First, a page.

Tuesday, January 13, 2015

Motherless by Erin Healy | RE:View

If I had to pick three words to describe my feelings while reading Erin Healy's Motherless, they would be:

Introspective. Detailed. Mysterious.

Erin's descriptions come off the page and swirl into filmy existence like smoke from wet wood. They create a "presence" that is as eery as her plot.

I will leave discussion of most of the plot to the description below and instead focus on my thoughts on the book as a whole without many specifics. It's one of those books you need to experience in order to understand.

I will say her approach was very interesting, taking the viewpoint that she does and telling the story as she has. From the plot arise questions about life, death, truth, lies, and a sense of the intricacies of life seen from an unusual perspective.

I enjoyed this book, however it wasn't what I was expecting. Then again, I'm not sure I knew what to expect. Expectations aside, it's well written, beautiful descriptive, slightly haunting, very intriguing, and has a touch of light suspense. If you've enjoyed Erin's previous novels I'm sure you will enjoy this.

I will give it four stars and would recommend it to someone willing to be mentally involved with an issue and happy to be led on a slower paced, intriguing mission in pursuit of truth. You will be surprised, if not content with what you discover.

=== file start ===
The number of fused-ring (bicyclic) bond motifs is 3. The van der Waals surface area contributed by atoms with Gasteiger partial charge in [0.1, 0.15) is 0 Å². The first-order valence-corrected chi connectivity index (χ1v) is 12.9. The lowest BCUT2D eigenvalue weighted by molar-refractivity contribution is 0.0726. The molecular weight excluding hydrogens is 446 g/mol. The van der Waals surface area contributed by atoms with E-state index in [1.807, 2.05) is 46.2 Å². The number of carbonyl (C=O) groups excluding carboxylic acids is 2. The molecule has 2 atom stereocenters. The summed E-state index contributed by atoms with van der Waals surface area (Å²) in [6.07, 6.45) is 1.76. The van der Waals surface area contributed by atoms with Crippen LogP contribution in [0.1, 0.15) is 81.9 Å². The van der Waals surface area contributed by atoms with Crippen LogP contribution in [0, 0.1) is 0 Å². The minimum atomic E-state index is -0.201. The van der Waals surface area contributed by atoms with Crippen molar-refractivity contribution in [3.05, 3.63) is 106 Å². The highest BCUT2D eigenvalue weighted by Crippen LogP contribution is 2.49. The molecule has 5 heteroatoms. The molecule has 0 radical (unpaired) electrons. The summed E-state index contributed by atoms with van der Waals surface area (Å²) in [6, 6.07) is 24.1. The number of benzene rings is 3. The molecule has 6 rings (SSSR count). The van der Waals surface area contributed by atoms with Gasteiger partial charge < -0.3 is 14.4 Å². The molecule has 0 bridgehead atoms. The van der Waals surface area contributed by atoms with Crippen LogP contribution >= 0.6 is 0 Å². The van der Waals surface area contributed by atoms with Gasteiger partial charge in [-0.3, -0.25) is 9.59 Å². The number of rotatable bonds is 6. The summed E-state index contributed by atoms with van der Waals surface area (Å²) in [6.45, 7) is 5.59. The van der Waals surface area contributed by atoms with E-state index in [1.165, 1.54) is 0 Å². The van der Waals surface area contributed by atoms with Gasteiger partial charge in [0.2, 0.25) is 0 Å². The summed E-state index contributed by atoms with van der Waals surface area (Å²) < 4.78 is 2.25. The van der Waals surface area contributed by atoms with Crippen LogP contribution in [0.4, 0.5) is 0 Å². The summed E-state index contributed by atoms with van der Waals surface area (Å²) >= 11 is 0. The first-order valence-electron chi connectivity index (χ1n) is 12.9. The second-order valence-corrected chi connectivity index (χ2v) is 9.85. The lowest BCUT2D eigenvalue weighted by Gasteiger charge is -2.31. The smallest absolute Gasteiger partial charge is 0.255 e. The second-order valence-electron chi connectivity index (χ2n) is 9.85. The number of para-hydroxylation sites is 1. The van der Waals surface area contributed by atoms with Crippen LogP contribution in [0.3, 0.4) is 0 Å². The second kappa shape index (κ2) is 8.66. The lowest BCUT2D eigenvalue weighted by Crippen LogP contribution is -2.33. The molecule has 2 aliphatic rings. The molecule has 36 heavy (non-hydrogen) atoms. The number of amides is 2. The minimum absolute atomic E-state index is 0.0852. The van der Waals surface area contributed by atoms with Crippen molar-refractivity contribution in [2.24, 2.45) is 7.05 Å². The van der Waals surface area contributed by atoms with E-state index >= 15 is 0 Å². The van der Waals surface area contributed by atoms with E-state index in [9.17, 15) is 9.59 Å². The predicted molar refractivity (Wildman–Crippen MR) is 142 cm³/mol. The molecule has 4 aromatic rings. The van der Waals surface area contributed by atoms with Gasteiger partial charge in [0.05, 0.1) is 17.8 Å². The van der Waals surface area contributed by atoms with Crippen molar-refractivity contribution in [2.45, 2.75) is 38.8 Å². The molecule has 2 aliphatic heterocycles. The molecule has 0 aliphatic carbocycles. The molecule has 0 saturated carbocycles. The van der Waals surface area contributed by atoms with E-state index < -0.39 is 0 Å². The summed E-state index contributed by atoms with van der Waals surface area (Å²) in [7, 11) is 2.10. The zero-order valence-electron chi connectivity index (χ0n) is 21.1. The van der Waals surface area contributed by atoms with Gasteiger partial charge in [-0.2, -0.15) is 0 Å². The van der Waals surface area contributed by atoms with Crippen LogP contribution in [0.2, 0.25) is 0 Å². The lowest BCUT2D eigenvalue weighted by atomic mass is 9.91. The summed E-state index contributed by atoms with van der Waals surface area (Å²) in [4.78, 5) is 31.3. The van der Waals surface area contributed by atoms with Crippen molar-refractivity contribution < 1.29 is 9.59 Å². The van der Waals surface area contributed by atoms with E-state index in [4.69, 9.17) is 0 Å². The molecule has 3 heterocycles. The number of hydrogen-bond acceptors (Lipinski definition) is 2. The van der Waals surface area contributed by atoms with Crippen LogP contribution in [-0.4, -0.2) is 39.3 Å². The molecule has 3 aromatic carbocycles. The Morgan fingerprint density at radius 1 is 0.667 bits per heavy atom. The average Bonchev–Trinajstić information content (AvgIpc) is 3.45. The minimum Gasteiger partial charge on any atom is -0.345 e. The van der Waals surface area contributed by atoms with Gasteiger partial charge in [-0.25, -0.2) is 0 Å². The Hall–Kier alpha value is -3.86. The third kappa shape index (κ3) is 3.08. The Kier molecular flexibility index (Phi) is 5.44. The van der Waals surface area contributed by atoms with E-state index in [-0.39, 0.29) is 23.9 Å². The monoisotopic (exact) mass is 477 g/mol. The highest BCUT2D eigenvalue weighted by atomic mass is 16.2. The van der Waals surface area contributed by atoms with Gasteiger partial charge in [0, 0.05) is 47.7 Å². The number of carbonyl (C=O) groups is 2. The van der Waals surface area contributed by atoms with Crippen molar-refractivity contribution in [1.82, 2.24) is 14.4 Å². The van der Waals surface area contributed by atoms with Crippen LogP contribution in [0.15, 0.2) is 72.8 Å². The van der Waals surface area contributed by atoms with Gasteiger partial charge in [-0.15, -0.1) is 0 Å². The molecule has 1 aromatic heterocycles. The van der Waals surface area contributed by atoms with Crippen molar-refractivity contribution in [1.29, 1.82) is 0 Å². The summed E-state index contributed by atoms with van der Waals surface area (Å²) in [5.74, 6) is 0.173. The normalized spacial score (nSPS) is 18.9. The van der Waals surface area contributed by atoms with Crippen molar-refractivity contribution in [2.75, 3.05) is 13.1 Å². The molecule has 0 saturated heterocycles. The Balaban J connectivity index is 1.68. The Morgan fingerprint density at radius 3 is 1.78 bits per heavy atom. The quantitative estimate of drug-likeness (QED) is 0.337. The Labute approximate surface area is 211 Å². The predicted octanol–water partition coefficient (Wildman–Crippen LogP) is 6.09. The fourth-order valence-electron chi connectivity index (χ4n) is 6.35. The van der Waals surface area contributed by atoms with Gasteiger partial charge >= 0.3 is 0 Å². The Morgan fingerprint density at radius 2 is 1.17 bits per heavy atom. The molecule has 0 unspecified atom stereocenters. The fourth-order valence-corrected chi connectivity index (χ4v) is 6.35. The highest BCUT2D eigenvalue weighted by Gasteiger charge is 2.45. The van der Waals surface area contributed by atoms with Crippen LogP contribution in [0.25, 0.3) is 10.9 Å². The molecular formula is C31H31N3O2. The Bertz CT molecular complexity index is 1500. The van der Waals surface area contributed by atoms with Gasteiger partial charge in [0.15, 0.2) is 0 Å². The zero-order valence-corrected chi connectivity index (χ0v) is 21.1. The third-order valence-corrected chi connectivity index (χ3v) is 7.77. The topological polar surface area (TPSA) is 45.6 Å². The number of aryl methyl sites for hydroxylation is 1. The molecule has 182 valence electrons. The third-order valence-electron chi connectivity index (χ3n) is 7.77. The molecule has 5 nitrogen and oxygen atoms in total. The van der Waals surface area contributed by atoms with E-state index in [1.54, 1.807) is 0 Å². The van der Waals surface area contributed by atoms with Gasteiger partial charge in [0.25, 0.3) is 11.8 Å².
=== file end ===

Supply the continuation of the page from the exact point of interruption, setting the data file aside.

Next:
Purchase: Motherless

Book Description
(from Amazon)
A whispering voice at the back of my mind reminds me that I’ve been this way for some time. Dead, that is.

The dead have a very broad view of the living, of actions performed out of sight, of thoughts believed to be private. I would know. Losing both parents is a trial no child should endure, and Marina and Dylan have endured enough. They deserve the one thing I could never give them: a mother’s love.

A mother’s love, and the truth.

My children have believed a lie about me for years and years. After all this time I can still feel their hurt in my heart. But the tether holding me to them is frayed from years of neglect . . . and I have to find a way to make my confession before it snaps.

But when the truth comes out, what other beasts will I unleash?

“Why do we lie to the children?” someone asked me once.

“To protect them,” I answered.

How terrible it is that they need protection from me.
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I received a free copy of this book for review purposes, but was under no obligation to read the book or post a review. I do so under my own motivation and the opinions I have expressed in this review are honest and entirely my own.